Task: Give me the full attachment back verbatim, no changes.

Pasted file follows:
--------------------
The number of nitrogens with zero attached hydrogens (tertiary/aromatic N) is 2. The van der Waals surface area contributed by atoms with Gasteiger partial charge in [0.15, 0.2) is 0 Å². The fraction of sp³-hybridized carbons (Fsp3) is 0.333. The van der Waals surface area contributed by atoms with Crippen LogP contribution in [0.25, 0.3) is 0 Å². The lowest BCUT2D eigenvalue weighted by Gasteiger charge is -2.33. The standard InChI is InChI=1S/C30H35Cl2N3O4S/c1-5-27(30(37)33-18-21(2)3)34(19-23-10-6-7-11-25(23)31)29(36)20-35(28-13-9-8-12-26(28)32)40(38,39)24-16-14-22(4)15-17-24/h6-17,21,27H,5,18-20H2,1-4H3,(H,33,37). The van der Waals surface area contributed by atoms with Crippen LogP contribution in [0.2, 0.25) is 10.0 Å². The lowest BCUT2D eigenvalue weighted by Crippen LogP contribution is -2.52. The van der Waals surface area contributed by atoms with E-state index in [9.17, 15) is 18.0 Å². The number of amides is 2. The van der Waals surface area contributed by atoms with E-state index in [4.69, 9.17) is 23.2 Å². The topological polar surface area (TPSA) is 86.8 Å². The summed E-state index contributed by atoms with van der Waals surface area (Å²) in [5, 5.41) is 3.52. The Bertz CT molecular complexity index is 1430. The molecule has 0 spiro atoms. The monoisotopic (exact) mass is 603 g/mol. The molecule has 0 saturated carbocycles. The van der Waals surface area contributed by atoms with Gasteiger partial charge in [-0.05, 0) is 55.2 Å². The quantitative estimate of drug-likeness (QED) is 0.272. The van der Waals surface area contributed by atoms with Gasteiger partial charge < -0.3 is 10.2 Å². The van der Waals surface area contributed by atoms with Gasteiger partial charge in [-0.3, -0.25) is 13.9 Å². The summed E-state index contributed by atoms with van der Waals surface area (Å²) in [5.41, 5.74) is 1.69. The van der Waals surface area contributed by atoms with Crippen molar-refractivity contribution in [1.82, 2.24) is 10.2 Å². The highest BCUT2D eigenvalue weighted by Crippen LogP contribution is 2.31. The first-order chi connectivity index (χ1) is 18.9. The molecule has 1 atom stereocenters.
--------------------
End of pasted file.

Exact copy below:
The number of nitrogens with zero attached hydrogens (tertiary/aromatic N) is 2. The van der Waals surface area contributed by atoms with Gasteiger partial charge in [0.15, 0.2) is 0 Å². The fraction of sp³-hybridized carbons (Fsp3) is 0.333. The van der Waals surface area contributed by atoms with Crippen LogP contribution in [0.25, 0.3) is 0 Å². The lowest BCUT2D eigenvalue weighted by Gasteiger charge is -2.33. The standard InChI is InChI=1S/C30H35Cl2N3O4S/c1-5-27(30(37)33-18-21(2)3)34(19-23-10-6-7-11-25(23)31)29(36)20-35(28-13-9-8-12-26(28)32)40(38,39)24-16-14-22(4)15-17-24/h6-17,21,27H,5,18-20H2,1-4H3,(H,33,37). The van der Waals surface area contributed by atoms with Crippen LogP contribution in [0.2, 0.25) is 10.0 Å². The lowest BCUT2D eigenvalue weighted by Crippen LogP contribution is -2.52. The van der Waals surface area contributed by atoms with E-state index in [9.17, 15) is 18.0 Å². The number of amides is 2. The van der Waals surface area contributed by atoms with E-state index in [4.69, 9.17) is 23.2 Å². The topological polar surface area (TPSA) is 86.8 Å². The summed E-state index contributed by atoms with van der Waals surface area (Å²) in [5, 5.41) is 3.52. The Bertz CT molecular complexity index is 1430. The molecule has 0 spiro atoms. The monoisotopic (exact) mass is 603 g/mol. The molecule has 0 saturated carbocycles. The van der Waals surface area contributed by atoms with Gasteiger partial charge in [-0.05, 0) is 55.2 Å². The quantitative estimate of drug-likeness (QED) is 0.272. The van der Waals surface area contributed by atoms with Gasteiger partial charge < -0.3 is 10.2 Å². The van der Waals surface area contributed by atoms with Gasteiger partial charge in [-0.3, -0.25) is 13.9 Å². The summed E-state index contributed by atoms with van der Waals surface area (Å²) in [5.41, 5.74) is 1.69. The van der Waals surface area contributed by atoms with Crippen molar-refractivity contribution in [1.82, 2.24) is 10.2 Å². The highest BCUT2D eigenvalue weighted by Crippen LogP contribution is 2.31. The first-order chi connectivity index (χ1) is 18.9. The molecule has 1 atom stereocenters.